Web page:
The Carter administration has tentatively decided that Metro rail construction should be part of the total national transit package and not a separately authorized program, administration sources said yesterday.
That thinking, plus virulent administration opposition to giving Metro special aid to defray its operating deficits, led to Monday's last-minute attack in the House on a $1.7 billion Metro funding bill.
The White House position may not be a final one, several sources emphasized. One called the bill premature, and another said, "I would not want to characterize the hardness of our position."
If the White House takes a hard-line approach that includes a veto threat, a Metro funding bill would be difficult to pass. That, in turn, would put new strains on the already-fragile local Metro political coalition that has held together through years of financial uncertainty.
The bill passed the House by more than 2 to 1 despite the administration's efforts, which were led by the Office of Management and Budget. It is unclear what will happen in the Senate, "but this (the administration's position) definitely will slow us down," one source said. "We're going to have to find out exactly where the administration is and see what can be worked out."
A key White House official said yesterday that "our basic argument was not that we had problems with continuing to fund Metro but that Metro should be part of an overall urban transit investment.
What surprised sponsors of the House bill was the 11th-hour nature of the White House attack.
The administration had testified in hearings last February that it did not favor the bill, cosponsored by Reps. Hebert E. Harris (D-Va.) and Fortney H. (Pete) Stark Jr. (D-Calif.).
However, administration witnesses did not oppose the bill either, and that was where the matter rested until Monday morning.
"I don't think our position should have surprised anybody," the White House official said.
Harris met late yesterday with White House and Office of Management and Budget officials, and they agreed to schedule another meeting on Metro within two days. "We think it's possible to work out the differences," Harris said.
As part of his new energy package, President Carter has outlined a $10 billion mass transit program. That program, to be financed with income from the windfall profits tax on oil producers, would be in addition to the existing national transit program, presently budgeted at about $1.3 billion per year.
One major selling point for proponents of the Harris-Stack bill was that national transit needs would be great in the future and that other cities with heavy needs would have a better chance of getting federal transit aid if Washington Metro was handled separately. Metro was orginally started in 1969 as a separate local-federal project. Only recently has Metro had to compete with other transit programs for available funds.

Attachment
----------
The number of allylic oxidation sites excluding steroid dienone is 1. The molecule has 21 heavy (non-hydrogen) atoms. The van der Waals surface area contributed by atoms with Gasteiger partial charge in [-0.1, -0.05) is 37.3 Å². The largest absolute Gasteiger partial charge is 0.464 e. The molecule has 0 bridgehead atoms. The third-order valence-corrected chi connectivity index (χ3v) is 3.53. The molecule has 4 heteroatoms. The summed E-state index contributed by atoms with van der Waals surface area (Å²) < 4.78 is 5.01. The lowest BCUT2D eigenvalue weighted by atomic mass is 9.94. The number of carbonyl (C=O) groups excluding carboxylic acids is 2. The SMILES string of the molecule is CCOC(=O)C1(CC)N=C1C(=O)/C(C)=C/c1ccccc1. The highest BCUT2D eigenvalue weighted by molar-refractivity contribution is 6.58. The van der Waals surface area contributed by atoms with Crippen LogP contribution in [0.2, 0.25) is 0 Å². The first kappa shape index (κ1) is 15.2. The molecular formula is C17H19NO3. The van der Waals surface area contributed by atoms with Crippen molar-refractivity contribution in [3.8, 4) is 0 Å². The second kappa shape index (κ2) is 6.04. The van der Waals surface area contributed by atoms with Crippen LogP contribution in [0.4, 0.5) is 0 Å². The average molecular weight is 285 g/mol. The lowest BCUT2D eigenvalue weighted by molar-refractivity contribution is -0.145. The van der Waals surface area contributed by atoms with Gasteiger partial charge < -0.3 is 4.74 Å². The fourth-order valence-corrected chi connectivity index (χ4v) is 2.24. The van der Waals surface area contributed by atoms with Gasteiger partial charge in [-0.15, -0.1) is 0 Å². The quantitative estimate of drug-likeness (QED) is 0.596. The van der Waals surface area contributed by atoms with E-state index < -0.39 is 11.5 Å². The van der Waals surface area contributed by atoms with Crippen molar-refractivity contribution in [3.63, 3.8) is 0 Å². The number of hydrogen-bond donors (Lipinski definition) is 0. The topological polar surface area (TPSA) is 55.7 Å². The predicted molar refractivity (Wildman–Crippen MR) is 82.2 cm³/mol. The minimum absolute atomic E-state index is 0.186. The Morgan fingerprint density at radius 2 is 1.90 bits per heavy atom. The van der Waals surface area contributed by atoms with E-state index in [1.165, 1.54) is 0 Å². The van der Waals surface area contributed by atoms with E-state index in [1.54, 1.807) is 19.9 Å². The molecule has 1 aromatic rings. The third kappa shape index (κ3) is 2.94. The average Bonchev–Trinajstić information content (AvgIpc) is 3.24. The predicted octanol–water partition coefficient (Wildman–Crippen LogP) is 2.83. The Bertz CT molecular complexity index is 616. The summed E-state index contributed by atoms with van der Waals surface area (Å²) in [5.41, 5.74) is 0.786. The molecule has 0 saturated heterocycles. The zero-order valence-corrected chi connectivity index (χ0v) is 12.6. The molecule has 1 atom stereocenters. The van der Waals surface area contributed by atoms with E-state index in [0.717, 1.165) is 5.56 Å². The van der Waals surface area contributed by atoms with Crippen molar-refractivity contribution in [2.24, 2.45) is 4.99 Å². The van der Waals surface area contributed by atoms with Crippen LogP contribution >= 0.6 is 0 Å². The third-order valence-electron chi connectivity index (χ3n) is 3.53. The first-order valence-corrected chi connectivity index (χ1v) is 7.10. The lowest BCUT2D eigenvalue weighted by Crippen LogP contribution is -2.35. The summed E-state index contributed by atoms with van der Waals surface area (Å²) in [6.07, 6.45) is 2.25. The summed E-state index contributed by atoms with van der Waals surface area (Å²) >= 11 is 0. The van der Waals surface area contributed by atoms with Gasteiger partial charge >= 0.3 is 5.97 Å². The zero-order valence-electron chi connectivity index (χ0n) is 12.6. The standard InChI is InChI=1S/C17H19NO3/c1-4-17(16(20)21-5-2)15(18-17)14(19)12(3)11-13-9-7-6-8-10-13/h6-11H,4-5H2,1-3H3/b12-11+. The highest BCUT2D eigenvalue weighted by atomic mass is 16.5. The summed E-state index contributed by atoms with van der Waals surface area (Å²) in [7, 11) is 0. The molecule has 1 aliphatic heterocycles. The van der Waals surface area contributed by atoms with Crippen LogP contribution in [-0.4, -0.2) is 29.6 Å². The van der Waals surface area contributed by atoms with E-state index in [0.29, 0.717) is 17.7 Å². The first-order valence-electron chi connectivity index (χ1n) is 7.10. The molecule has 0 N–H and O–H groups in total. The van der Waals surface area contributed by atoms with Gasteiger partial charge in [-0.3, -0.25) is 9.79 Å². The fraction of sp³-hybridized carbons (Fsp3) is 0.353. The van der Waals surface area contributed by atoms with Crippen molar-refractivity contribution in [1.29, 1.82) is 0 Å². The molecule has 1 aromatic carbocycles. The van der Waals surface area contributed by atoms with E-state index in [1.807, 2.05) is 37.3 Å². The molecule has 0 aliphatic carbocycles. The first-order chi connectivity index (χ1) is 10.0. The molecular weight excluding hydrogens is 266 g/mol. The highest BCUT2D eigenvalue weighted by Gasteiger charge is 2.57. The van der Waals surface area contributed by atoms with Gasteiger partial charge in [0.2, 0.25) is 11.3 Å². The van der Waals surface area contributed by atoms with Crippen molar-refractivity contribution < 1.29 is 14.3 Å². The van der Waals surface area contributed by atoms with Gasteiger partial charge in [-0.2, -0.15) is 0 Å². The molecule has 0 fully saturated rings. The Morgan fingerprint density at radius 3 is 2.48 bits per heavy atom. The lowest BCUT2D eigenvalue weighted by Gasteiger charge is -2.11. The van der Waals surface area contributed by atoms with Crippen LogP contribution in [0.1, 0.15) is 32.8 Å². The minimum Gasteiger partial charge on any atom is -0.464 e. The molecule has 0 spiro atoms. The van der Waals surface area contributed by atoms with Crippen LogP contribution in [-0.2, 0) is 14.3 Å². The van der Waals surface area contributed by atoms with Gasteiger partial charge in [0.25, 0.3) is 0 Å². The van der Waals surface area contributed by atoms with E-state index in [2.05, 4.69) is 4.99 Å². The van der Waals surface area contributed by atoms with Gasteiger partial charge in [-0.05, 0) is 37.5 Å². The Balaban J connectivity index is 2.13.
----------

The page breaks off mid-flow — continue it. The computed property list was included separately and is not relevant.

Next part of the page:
Major expansion of existing systems or construction of new ones are planned or under way in New York, Boston, Chicago, Miami, Atlanta, Buffalo and Baltimore. Additionally, Los Angeles, Detroit and Honolulu all have ambitious transit plans that would require heavy capital investment and heavy doses of federal aid.
Department of Transportation insiders, especially those in the Urban Mass Transportation Administration, are known to share the view that Metro should be a separate program. Transportation Secretary Adams, however, never supported the Harris-Stark bill, but neither did he openly oppose it.
The White House made clear Monday and yesterday that opposition to Harris-Stack did not influence Adams' decision last week to release $1.2 billion in Metro construction funds over the next three years. The Harris-Stark bill would provide funds for construction after that period.
Included in the bill was a proposal to aid Metro with $197.7 million in operating subsidies over several years. That proposal is opposed throughout the administration - in the Department of Transportation, at the White House and at the Office of Management and Budget.
The argument for special operating assistance has been that Metro serves many federal office buildings and tourist attractions and these should receive extra federal aid. But an administration official countered yesterday by saying that "maybe Metro should give us extra credit for letting them put a station at the Pentagon. That has added a lot of riders and revenue to their system."